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Impact of asymptomatic malaria parasitaemia on cognitive function and school achievement of schoolchildren in the Yemen Republic

Al Serouri, Abdel Wahed Abdel Gabar; (1999) Impact of asymptomatic malaria parasitaemia on cognitive function and school achievement of schoolchildren in the Yemen Republic. Doctoral thesis (Ph.D), UCL (University College London). Green open access

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Asymptomatic malaria parasitaemia is highly prevalent among schoolchildren especially in hyperendemic and holoenedemic areas where up to 90% of schoolchildren are affected. We hypothesized that parasitaemia may have a direct but transient effect on cognition through cytokine production. The impact of asymptomatic parasitaemia on cognitive functions and school achievement was examined in two separate studies, with different designs, that were conducted in two hyperendemic areas in Yemen. We first conducted a randomized controlled trial of the effect of treatment of asymptomatic parasitaemia on cognitive functions of schoolchildren. Due to unforeseen rapid clearance of parasitaemia among the placebo group we abandoned the trial after half the children had been enrolled and ran a second study designed to be a natural trial. A group (n= 445) of asymptomatic parasitaemic boys and a group of non-parasitaemic boys (n=142) matched for grade and school were first compared on their performance on a battery of cognitive and school achievement tests. Two weeks later the parasitaemic children were re-screened and 150 children of those who remained parasitaemic were matched for grade and school with 150 children who were previously parasitaemic but no longer parasitaemic. These children were then retested and compared on their performance on the cognitive tests. The results showed a high prevalence of anaemia and malnutrition among school-children. The parasitaemic children were significantly more anaemic, had a higher prevalence of splenomegaly, were more likely to come from fathers who were illiterate and farmers. After controlling for age, socioeconomic background and nutritional status it was found that the parasitaemic children performed worse than the non-parasitaemic children in fine motor function tests, but not on the other cognitive tests. The parasitaemic children in the clinical trial also had worse performance only in these tests. The results from the natural experiment showed no difference in performance in cognitive tests between those who naturally cured and those who remained parasitaemic. However, children who initially had the highest parasite density improved the most in a fine motor tests and a picture memory test. C-reactive proteins (CRP) concentrations were determined on enrollment and at follow-up. On both occasions they were significantly higher among parasitaemic children than non-parasitaemic children. The CRP concentrations at follow-up of those who were parasitaemic on enrollment and became non-parasitaemic at follow-up returned to normal concentration, while the CRP concentrations of children who remained parasitaemic remained high. The CRP concentaration was highly positively correlated with parasite density and splenomegaly, and negatively correlated with haemoglobin and picture memory test. In both the clinical trial and natural trial, parasitaemia was associated with low performance in fine motor function. In addition, initial parasite density predicted changes in scores of the same tests and picture memory. Therefore there is limited evidence that parasitaemia may affect performance in these tests. However, we were unable to show a benefit from loosing parasitaemia over a two weeks period. The need for more research in this area and the ideas for future studies are highlighted.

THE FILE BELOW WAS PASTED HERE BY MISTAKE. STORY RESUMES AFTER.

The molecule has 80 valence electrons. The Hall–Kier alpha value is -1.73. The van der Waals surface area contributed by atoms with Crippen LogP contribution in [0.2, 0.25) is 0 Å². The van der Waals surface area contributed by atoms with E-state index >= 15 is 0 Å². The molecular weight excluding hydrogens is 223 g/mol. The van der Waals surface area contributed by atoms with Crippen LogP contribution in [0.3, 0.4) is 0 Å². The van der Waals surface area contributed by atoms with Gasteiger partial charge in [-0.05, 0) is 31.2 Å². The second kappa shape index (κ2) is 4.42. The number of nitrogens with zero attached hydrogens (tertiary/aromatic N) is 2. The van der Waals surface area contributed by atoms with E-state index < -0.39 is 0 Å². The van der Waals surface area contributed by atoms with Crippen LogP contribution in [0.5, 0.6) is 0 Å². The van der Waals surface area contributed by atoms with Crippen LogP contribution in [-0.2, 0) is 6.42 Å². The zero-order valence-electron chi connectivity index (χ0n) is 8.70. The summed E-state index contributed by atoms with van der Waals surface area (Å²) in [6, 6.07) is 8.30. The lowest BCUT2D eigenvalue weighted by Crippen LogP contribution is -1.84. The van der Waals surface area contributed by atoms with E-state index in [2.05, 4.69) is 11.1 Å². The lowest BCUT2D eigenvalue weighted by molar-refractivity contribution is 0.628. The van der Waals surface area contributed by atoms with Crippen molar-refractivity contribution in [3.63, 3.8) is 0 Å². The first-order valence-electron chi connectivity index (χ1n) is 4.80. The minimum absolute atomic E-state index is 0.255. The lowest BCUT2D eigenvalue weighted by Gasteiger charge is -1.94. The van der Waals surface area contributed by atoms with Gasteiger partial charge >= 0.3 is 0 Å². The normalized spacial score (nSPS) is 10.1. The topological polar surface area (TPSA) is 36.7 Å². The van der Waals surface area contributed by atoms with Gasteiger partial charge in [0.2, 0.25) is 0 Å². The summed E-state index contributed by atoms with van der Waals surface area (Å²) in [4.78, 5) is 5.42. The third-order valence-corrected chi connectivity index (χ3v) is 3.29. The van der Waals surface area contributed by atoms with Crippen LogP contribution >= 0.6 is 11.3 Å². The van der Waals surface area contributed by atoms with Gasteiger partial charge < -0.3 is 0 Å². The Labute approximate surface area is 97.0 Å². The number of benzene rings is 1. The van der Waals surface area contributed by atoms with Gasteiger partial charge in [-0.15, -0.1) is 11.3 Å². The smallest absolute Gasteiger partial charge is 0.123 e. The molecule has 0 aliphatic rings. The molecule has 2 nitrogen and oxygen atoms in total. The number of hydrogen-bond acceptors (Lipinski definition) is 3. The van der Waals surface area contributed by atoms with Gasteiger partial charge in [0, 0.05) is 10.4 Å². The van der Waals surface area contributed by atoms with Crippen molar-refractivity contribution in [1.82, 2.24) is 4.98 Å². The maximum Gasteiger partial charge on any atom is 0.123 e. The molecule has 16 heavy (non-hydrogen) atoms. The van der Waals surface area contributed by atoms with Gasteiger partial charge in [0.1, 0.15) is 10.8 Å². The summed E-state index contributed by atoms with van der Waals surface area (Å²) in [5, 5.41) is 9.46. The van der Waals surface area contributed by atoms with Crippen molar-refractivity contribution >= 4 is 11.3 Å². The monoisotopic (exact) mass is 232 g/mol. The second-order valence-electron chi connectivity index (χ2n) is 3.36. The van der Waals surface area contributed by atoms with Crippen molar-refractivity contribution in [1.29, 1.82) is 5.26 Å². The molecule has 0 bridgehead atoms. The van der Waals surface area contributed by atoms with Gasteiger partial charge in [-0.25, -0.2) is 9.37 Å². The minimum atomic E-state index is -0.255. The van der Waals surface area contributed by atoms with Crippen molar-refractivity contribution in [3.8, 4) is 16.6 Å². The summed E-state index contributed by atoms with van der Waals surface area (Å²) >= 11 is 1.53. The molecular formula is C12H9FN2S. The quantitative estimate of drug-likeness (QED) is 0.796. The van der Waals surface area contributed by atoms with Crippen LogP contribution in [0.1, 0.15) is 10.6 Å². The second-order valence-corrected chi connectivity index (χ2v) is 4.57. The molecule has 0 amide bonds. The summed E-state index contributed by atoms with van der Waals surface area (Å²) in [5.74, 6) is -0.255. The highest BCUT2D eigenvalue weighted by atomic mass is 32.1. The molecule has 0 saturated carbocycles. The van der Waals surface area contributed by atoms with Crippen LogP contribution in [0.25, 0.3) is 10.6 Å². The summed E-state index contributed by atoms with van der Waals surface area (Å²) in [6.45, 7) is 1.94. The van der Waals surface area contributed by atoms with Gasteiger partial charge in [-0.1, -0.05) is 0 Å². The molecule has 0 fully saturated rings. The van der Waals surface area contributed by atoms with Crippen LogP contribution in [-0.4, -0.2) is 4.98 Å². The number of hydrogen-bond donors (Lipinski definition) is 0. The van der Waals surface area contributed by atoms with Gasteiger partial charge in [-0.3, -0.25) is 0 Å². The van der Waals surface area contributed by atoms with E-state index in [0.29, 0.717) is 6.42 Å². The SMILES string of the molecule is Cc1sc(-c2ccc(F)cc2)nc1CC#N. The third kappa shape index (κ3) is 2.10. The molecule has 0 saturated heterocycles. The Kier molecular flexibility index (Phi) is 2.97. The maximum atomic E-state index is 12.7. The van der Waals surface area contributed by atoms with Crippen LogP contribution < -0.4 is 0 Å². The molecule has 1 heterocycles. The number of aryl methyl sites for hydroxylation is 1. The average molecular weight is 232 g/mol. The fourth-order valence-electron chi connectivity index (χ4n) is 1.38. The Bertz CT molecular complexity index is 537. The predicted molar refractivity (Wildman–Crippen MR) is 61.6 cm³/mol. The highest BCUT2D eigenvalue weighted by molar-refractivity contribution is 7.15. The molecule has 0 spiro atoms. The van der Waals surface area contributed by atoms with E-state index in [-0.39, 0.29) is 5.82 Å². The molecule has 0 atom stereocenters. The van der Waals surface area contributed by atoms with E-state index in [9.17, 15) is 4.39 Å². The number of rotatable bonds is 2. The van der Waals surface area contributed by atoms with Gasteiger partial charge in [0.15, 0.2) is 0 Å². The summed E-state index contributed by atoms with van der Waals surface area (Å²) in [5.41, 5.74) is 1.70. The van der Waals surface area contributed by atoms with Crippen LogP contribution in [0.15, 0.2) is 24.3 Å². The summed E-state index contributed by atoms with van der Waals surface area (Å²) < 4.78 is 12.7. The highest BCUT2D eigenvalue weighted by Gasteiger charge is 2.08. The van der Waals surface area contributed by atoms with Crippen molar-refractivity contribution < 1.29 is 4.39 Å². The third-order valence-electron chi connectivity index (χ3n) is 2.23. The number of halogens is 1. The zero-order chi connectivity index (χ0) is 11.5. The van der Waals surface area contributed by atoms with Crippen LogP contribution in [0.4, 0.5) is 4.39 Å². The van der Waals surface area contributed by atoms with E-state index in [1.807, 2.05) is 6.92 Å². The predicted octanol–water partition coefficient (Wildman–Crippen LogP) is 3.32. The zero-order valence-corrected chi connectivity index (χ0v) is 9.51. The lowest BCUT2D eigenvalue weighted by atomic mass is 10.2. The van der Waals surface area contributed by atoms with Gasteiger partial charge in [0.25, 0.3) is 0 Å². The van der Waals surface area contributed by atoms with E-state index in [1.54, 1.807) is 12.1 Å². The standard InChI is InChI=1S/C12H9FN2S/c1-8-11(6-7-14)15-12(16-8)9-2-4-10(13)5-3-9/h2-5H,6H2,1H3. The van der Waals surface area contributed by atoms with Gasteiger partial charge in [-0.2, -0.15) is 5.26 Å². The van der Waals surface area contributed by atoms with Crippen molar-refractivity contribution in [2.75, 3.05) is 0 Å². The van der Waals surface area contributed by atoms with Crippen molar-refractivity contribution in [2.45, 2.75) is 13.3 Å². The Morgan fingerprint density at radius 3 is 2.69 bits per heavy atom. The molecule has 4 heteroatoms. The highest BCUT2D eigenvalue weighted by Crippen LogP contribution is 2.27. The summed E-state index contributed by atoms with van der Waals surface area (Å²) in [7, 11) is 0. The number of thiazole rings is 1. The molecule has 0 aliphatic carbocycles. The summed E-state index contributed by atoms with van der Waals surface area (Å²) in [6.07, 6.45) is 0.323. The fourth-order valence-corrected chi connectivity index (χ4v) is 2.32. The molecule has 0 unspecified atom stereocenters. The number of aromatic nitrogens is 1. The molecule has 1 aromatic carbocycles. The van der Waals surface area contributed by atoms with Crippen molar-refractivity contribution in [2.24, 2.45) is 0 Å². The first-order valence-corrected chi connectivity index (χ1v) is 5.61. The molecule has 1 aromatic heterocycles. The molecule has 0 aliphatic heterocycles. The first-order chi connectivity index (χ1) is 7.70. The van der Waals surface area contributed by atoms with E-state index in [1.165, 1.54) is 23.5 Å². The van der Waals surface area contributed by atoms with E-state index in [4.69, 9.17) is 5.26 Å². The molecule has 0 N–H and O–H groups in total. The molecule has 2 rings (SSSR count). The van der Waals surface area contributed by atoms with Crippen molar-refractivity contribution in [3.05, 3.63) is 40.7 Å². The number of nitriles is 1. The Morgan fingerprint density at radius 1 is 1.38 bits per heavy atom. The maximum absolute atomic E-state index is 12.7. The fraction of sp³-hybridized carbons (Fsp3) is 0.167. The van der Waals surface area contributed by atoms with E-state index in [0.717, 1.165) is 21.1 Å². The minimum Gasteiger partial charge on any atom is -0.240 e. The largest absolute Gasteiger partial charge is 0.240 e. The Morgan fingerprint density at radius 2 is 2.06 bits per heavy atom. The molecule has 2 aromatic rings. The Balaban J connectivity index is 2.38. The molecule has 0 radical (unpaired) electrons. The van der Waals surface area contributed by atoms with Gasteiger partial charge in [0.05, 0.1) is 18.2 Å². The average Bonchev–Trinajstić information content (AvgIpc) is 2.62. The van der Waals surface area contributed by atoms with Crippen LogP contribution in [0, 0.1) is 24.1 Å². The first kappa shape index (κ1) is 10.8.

Type: Thesis (Doctoral)
Qualification: Ph.D
Title: Impact of asymptomatic malaria parasitaemia on cognitive function and school achievement of schoolchildren in the Yemen Republic
Open access status: An open access version is available from UCL Discovery
Language: English
Additional information: Thesis digitised by ProQuest.
Keywords: Health and environmental sciences; Malaria
URI: https://discovery.ucl.ac.uk/id/eprint/10100218
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